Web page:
Many years ago, two psychologists Yerkes and Dodson created an insightful law relating how people perform under pressure. If a person is under no pressure at all they can be demotivated and run the risk of ‘rust-out’. If the person experiences too much pressure and becomes stressed they run the risk of burnout. Somewhere in the middle is the optimum level of pressure which creates peak performance and generates what Czikszentmihalyi called the ‘flow state’ where the individual performs her or his tasks effortlessly to a very high level of quality. Sports psychologists and drama coaches have used this principle for decades and it is now time to apply it to the business world.
So how can we place ourselves in this peak performance state where we are in a state of motivated well-being?
Firstly, our beliefs are very important. We need to believe that we can develop our ability to perform and that whatever the result of our attempts to do something, we will always learn something and develop our ability for the future. Identify your negative beliefs and think what it would be more useful to believe. Pretend that the new positive beliefs are true and imagine how your life would be different. Beliefs trigger action and also emotional state.
Secondly, before attempting a performance in sport, or a presentation or some other activity, go back in your mind to the time when you were really successful at performing that activity. Relive it in terms of what you saw, heard and how you felt. Luxuriate in the sights, sounds and vision and give the experience a name to enable you to recall it easily. Finally use what the NLP practitioners call ‘anchoring’. Squeeze for example the first knuckle joint of the index finger of your left hand whilst you silently say the word you have chosen to recall the experience and then create a picture in your mind of that experience. Make the colors brighter, the sounds clearer and double the positive feelings. In this way you can anchor the optimum experience and put your mind and body in the same state that you were in when you performed well so that you can carry out the new performance effectively.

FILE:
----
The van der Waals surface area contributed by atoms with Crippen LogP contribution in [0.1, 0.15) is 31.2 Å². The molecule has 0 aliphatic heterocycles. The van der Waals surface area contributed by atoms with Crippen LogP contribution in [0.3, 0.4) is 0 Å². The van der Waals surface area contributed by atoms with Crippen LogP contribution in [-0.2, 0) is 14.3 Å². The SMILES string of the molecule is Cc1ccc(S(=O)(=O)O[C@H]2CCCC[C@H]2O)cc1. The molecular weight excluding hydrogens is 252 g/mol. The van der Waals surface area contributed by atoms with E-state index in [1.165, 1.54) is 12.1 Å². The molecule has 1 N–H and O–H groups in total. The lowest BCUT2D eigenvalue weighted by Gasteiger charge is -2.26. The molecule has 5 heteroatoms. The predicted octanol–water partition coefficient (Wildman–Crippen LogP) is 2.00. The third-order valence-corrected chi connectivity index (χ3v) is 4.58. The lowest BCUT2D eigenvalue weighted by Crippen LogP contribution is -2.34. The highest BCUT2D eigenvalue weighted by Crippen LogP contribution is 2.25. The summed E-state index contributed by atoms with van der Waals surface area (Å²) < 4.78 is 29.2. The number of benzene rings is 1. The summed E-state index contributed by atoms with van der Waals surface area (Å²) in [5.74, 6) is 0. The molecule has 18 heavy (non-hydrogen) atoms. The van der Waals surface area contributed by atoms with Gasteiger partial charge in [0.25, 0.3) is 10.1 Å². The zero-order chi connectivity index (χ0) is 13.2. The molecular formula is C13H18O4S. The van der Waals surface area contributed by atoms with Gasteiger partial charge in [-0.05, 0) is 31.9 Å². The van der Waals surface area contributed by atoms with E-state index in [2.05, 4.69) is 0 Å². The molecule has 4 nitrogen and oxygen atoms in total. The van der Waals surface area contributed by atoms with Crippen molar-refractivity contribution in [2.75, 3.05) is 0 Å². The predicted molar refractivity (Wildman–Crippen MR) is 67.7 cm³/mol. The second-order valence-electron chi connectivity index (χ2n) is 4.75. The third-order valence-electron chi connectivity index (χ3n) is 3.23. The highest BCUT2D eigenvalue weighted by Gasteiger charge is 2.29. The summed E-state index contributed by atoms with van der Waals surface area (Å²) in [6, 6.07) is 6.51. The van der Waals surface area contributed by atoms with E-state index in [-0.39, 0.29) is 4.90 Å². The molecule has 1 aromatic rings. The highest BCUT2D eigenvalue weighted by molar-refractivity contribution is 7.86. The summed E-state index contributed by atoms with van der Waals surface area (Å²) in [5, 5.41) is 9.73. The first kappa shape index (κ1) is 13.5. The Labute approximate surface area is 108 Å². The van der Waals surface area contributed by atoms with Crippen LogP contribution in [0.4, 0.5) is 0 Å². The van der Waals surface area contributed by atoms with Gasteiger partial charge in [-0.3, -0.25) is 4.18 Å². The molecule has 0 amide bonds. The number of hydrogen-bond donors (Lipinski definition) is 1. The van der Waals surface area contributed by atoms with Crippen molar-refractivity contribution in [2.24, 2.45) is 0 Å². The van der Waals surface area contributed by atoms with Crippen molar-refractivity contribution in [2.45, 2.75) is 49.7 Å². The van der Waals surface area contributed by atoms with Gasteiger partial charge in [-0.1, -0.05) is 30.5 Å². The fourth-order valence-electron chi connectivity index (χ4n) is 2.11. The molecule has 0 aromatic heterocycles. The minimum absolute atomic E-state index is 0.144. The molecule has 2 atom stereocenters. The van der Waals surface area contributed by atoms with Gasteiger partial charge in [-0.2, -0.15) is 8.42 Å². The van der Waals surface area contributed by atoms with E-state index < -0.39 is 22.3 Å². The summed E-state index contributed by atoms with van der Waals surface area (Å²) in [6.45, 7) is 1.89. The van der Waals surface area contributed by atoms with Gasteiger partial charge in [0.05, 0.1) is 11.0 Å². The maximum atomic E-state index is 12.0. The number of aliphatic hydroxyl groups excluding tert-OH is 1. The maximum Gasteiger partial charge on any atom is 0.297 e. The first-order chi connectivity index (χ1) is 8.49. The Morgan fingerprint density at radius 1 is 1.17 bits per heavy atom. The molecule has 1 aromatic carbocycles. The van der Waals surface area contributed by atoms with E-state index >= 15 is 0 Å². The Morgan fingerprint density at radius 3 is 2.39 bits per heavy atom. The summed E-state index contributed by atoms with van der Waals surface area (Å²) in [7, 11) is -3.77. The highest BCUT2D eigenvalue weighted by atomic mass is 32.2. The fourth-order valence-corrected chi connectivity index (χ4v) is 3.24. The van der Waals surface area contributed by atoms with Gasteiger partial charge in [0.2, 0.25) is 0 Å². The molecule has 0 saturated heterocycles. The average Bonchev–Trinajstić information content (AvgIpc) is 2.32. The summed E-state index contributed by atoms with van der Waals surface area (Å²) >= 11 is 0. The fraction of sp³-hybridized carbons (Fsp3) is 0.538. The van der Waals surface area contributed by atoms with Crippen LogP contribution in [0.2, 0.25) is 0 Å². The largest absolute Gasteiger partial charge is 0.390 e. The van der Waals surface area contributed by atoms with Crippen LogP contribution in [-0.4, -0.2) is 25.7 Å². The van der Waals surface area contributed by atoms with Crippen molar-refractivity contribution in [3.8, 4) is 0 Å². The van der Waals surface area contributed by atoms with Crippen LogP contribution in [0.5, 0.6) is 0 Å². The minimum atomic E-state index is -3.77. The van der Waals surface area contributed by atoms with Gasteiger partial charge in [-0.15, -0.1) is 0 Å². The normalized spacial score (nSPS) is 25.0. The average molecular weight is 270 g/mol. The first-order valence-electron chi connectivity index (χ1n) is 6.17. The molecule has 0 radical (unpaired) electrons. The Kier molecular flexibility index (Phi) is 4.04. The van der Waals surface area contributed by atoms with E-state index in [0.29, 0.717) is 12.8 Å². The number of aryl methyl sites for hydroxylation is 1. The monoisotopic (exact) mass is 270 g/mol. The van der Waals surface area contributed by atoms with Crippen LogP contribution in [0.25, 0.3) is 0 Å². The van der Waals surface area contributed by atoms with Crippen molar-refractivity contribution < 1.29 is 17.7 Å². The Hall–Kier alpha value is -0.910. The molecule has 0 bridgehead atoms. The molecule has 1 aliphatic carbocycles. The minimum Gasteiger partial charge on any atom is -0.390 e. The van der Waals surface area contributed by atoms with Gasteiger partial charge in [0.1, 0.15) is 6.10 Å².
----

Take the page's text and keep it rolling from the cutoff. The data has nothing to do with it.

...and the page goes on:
Thirdly, use Nature’s anxiety mechanisms, particularly breathing and tension reduction. When we get stressed we experience a sympathetic reaction or stress response. The opposite to this is the parasympathetic swing or relaxation response. The easiest way to trigger the parasympathetic response is through controlled breathing. Simply breathe in for a count of 3, hold your breath for a count of 1 and then breathe out for a count of 9. This will slow down your breathing and increase the flow of oxygen to your brain.
We often tense parts of our body without realising that we are doing so. Practice tensing the muscles in your left hand, holding that tension for a couple of seconds and then relaxing the muscles. Your left hand will feel different because you will have removed some of the residual tension of which you were almost certainly not aware before you tensed your hand deliberately.
Our Fourth technique is mental rehearsal. Imagine you are about to run the meeting, make the sales call, give the presentation etc and visualize the person who you think would be most effective in the world at carrying out that activity. Picture them in your mind off and up to the right of your view and see them carry out the activity. Then imagine you can float into their body and that you can then experience what it would be like to be in their shoes giving the performance. The third stage is to imagine their body melting away leaving you delivering the performance in the most effective way. It really works!
Number five is to use the three ways of deflecting your personal energy from the risk of rust out or burn out towards the peak performance zone. These three ways are goal setting, gaining control over your work by developing personal effectiveness and time management skills and identifying and developing the core competencies you need to be a peak performer. If you develop your capability in all three areas you will be able to manage your personal energy more effectively and be less stressed.
Number six is to build your self esteem. Keep reminding yourself of your successes to date in your present and other activities. High self esteem tends to create positive attitudes and behavior and is a great support to developing peak performance.
Did you find this article useful? John Potter is a leading international business psychologist who regularly gives out free information. Working towards becoming a peak performer is vital if you want to create significant revenue from your business through marketing and selling your products and services. You can also develop your self confidence and peak performance in your business by creating multiple streams of income. If you would like to know more about how to develop a second source of income with full video and tutorial support please visit the website www.MaverickMoneyMakersWinsOnline.comArticle Source:http://www.articlesbase.com/leadership-articles/how-to-be-a-peak-performer-in-business-6-ways-to-excel-at-what-you-do-1714571.html